Avoiding foods like grains, legumes, sugar, artificial sweeteners, carbonated beverages, alcohol, coffee, deep fried, refined table salt, and eating meals that consist of animal protein balanced with liberal amounts of alkaline vegetables will keep your pH in balance.
7. Maintain Adequate Levels of Progesterone
Progesterone is crucial for stimulating your bone building cells called osteoblasts and estrogen helps prevent too much activation of osteoclasts (cells that decompose bone). Much of our population is estrogen dominant and deficient in progesterone, due to the high levels of estrogenic chemicals in our environment, which prevents the formation of new bone.
Reduce your exposure to estrogenic chemicals like pesticides, herbicides, cleaning solvents, personal care products, etc., by living environmentally friendly and eating organic, hormone-free animal protein. Avoid foods that disrupt hormone balance like sugar, caffeine, alcohol, and grains. Don’t let cholesterol levels get too low, as cholesterol is the precursor to progesterone and manage your stress, which we will talk about in more depth directly below.
8. Manage Your Stress
When we are under stress we have a very high demand for cortisol. The higher your level of stress, the more cortisol you will need. The precursors that are needed to make cortisol are the same precursors that are needed to make progesterone. When the demands for cortisol become too high, then a phenomenon called cortisol steal occurs, and all the precursors get used up dealing with the stress, and then progesterone levels and other hormones like DHEA begin to decline.
Incorporate a variety of stress-management techniques into your life on a daily basis like meditation, mindfulness, deep breathing exercises, a daily walk, and spending time in nature.
9. Avoid Anti-Depressants, Anti-psychotics and Anti-Anxiety Medication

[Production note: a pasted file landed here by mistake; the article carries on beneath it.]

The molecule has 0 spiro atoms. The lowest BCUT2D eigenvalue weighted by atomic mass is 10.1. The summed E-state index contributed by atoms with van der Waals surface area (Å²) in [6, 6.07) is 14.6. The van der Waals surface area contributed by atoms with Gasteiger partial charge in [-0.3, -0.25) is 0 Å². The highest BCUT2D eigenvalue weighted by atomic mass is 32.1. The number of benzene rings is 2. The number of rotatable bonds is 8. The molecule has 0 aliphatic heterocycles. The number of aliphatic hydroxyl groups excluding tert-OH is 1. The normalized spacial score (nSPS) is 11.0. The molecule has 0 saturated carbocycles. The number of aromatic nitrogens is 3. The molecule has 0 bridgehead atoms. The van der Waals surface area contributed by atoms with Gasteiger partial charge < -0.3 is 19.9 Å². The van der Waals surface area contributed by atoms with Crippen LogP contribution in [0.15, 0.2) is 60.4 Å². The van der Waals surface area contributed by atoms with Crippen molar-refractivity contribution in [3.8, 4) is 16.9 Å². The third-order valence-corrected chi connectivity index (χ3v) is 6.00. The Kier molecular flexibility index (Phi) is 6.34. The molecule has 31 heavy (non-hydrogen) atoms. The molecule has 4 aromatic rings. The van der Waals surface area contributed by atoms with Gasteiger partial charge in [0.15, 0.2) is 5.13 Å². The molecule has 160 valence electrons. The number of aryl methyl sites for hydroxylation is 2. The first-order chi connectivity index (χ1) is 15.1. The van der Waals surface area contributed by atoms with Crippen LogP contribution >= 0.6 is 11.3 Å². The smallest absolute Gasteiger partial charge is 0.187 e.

Several studies have found that SSRIs like Prozac, Zoloft, etc., and benzodiazepines like Xanax, Valium, Ativan, etc., and antipsychotics like Seroquel and Abilify all significantly increase one’s risk for osteoporosis.
10. Exercise Regularly
If you want to have strong and healthy bones, physical activity is a must. Those who exercise regularly have significantly higher bone mineral density than those who are sedentary. However, don’t get carried away and exercise too much. Keep it mild to moderate, as too much exercise is a form of stress that will contribute to cortisol steal and work against you.
Studies show that taking calcium supplements can cause calcification of the arteries that lead to a heart attack. Getting your nutrients from food is a better way to support your body’s natural mechanisms that maintain healthy bone mineral density. Eat calcium rich foods along with its partner nutrients: vitamins A, D3, and K2. Stay active, balance your pH, increase progesterone, reduce stress, and you can build strong bones.
Dr. Joseph Mercola. Calcium supplements May Increase Your Risk of Heart Attack or Stroke http://articles.mercola.com/sites/articles/archive/2011/08/15/is-your-calcium-supplement-a-heart-attack-or-stroke-waiting-to-happen.aspx
Gant, Charles, M.D., Webinar, Endocrine (Adrenal) Stress #2. July 15, 2010.
Professor Loren Cordain. The Paleo Diet. Wiley, 2001
Reinberg, Steven. “Calcium Supplements May Be Bad for Your Heart.” US News. U.S.News & World Report, 24 May 2012. Web. 26 May 2012.
Green Med Info. Calcium Supplements with or without vitamin D increase the risk of cardiovascular events.
Seeman, E. “Evidence That Calcium Supplements Reduce Fracture Risk Is Lacking.” Clinical Journal of the American Society of Nephrology 5.Supplement 1 (2010): S3-S11. Print.
Masterjohn, Chris. “On the Trail of the Elusive X-Factor: A Sixty-Two-Year-Old Mystery Finally Solved.” Weston A Price Foundation. 13 Feb. 2008. Web. 26 May 2012.
Callr’us, M., and Et Al. “Self-reported Recreational Exercise Combining Regularity and Impact Is Necessary to Maximize Bone Mineral Density in Young Adult Women.” Osteoporosis International (2012). Print.
Chilibeck, PD, and Et Al. “Exercise and Bone Mineral Density.” Sports Medicine (NZ) (1995): 103-22. Print.
Bolton JM, Targownik LE, Leung S, et al. Risk of low bone mineral density associated with psychotropic medications and mental disorders in postmenopausal women. J Clin Psychopharmacol. 2011 Feb;31(1):56-60. PMID: 21192144